Gastrointestinal (radiation) = Around five years ago, I developed issues with swallowing. Last year, it finally developed to where I was not able to even swallow water. Mulitple testing would reveal Esophagitis and severe reflux. High acid content was noted in my stomach.
Spinal/Skeletal (chemo) = Prednisone is a great drug and it is a bad drug. When in doubt, knock it out with this super steroid. Unfortunately, high doses for long periods of time have consequences. Besides messing with the immune system, it can cause osteo related concerns. I have been diagnosed with osteopenia in L1-L4 and recently arthritis has been noted through the next vertebrae as well. Result, pain in my back which can extend into my legs.
Urinary (radiation and chemo) = This kind of gets an asterisk because my issues did not develop as a direct result of the treatment, but because of the treatments for the other effects. Two years ago I got hit with my first kidney stone, and it was huge. It was believed to be calcium based, and several of the prescriptions I was taking increased risks of kidney issues. A complication of this was hematospermia (hema means blood and guess what the “spermia” refers to?) That will be another blog story.
Emotional(everything) = Eight of the ten issues have been discovered over the last four years. Have I earned the right to be moody, sometimes down, scared, stressed, misunderstood? Was the battle with cancer not enough? If you personally know me, you may have heard of these things, but I have done more than I am able not to expose you to them because I know how scare people can get when they hear bad things. Right now, I need everyone in my life, not running from it.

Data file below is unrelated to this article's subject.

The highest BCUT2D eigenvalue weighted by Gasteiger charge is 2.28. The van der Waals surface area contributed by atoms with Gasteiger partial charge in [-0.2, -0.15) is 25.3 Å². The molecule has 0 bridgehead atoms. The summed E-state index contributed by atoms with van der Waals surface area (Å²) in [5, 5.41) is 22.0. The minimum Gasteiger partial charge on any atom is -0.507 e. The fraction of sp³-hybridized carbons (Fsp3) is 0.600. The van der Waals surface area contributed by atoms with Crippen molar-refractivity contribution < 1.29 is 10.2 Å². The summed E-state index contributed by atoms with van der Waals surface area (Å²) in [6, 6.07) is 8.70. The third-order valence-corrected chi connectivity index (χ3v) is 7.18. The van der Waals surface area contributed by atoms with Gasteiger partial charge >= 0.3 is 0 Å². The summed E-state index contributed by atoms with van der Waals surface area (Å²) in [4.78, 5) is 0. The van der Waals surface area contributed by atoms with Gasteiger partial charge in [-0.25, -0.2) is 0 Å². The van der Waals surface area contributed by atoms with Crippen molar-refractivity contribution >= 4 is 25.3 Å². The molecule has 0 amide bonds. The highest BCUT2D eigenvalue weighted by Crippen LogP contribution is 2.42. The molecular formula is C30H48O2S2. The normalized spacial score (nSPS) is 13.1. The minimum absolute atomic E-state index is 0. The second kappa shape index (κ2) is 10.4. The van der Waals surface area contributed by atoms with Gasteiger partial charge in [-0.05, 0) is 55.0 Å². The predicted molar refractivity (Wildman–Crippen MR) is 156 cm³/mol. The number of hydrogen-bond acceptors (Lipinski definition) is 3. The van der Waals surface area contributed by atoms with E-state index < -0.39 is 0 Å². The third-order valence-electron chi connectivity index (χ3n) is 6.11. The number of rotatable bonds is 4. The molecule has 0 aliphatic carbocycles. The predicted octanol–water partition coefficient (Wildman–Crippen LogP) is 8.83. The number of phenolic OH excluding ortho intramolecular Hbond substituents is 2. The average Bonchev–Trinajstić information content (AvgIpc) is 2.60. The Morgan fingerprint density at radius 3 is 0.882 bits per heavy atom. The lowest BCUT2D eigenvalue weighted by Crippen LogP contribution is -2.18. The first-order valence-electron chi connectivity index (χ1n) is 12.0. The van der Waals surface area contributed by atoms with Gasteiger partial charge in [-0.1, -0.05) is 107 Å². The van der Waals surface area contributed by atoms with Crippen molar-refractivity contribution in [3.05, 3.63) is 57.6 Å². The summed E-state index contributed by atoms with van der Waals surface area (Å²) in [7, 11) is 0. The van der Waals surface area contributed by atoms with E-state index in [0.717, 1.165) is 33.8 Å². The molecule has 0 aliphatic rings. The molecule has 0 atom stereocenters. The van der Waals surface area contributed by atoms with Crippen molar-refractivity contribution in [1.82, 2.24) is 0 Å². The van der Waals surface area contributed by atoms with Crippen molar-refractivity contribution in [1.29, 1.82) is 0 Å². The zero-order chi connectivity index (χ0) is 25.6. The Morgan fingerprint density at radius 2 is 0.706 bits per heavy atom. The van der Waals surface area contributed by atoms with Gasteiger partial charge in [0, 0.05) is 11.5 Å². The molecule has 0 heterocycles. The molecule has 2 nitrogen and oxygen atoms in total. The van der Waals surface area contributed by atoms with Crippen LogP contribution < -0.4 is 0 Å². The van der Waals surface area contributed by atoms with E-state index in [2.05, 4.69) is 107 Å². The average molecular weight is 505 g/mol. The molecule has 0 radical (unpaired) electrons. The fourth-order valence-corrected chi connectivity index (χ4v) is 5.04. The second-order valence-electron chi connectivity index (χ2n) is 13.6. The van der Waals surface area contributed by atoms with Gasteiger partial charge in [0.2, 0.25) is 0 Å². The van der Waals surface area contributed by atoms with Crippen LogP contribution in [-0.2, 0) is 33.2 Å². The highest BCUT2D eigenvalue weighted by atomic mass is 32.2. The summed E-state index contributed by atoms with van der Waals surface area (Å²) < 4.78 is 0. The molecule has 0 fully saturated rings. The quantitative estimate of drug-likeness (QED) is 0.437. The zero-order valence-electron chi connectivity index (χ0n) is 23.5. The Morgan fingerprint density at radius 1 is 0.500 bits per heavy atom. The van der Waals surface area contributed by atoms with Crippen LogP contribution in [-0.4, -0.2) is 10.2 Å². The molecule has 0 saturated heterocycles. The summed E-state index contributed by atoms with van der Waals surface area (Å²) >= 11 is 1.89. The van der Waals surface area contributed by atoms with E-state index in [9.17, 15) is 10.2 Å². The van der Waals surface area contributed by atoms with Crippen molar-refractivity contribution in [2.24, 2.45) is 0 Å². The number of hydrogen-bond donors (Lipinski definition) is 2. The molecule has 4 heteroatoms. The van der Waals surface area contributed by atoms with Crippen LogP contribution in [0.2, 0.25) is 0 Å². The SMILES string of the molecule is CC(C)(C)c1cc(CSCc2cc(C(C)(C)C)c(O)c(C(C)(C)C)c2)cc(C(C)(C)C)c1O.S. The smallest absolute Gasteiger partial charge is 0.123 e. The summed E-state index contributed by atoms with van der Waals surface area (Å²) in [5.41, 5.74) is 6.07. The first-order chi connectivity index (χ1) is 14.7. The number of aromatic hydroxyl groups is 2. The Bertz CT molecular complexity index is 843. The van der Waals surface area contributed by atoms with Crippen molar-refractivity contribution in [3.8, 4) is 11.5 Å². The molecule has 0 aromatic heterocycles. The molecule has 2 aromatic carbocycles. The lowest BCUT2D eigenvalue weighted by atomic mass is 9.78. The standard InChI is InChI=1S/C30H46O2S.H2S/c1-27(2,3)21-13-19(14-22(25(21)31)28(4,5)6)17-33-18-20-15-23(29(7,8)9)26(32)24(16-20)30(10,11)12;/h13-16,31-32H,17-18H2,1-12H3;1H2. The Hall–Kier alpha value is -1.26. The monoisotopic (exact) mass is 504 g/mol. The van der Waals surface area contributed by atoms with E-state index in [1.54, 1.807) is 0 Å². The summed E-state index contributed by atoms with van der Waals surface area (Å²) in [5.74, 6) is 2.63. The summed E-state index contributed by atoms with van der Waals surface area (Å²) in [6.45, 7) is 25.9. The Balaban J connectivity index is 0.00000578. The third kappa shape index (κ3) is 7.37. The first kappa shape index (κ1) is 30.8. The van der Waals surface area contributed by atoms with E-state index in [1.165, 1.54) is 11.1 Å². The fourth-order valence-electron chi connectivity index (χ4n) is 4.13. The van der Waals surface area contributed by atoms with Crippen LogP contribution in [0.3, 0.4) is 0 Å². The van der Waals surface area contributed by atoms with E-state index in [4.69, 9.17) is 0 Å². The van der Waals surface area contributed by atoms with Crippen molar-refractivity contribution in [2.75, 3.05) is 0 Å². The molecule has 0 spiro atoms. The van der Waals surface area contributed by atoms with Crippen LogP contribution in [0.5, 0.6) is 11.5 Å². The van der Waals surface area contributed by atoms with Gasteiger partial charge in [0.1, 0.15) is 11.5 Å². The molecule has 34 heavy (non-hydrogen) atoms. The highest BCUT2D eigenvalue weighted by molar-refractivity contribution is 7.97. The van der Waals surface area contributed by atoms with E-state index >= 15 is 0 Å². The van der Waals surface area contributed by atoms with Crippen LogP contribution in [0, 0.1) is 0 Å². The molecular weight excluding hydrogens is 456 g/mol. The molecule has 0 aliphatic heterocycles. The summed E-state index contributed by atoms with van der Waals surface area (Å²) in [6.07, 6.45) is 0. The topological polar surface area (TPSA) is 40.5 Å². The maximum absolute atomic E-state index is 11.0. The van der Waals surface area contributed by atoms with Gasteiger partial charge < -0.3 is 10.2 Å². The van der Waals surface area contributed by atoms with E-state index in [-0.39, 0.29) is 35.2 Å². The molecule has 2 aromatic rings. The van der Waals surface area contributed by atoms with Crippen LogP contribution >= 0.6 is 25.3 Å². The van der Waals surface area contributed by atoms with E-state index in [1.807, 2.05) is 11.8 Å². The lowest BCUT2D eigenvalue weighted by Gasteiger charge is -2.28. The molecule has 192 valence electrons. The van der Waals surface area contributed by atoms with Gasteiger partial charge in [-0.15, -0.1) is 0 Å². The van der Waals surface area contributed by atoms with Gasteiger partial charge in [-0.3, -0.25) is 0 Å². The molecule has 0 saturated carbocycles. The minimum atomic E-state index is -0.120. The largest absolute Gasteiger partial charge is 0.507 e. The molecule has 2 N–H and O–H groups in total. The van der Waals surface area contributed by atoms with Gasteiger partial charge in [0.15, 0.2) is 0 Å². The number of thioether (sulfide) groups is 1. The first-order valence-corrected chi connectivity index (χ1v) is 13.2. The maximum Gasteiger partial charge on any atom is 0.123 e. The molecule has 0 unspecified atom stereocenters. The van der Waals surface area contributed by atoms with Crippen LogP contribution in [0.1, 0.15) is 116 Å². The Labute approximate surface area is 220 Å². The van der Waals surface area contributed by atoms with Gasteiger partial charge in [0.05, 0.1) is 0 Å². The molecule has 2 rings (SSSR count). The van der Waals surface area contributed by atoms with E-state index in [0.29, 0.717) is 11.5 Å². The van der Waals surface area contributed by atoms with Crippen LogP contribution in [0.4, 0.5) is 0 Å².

appreciate your posts as always! thanks. lista de email lista de email lista de email lista de email lista de email
I had Hodgkin’s Lymphoma and radiation treatment in 1974. Radiation is truly the gift that keeps on giving 😛 and I also gave up the spleen. Thanks for your sharing, it gives me specifics to carry with me – particularly the Radiation Fibrosis Syndrome. Of the medical professionals who have noticed anything, they pass it off on my scoliosis and kyphosis.
Diane, this is so wrong. And depending where you are located, there might be help and understanding for you. If you Google Dr. Michael Stubblefield, physiatrist from Memorial Sloan Kettering Cancer Center, he has published several articles on RFS.
great job Paul. I share 9 out of 10 of these late term effects with you. maybe 8 out of 10. It’s wonderful and immense to see them all laid out and elucidated. I feel like handing this out to my family and to co-workers and friends and people who say to me “I don’t have a cold… just allergies” when I ask them to stand back…
on and on
Good to hear from you Annie. Feel free to share…
great job Paul. I share 3/4 of these LTE with you. I’d like to hand this out to co-workers, friends, family, and everybody with a cough near me — who says it’s just allergies and I don’t need to stand back….
That would be great Annie.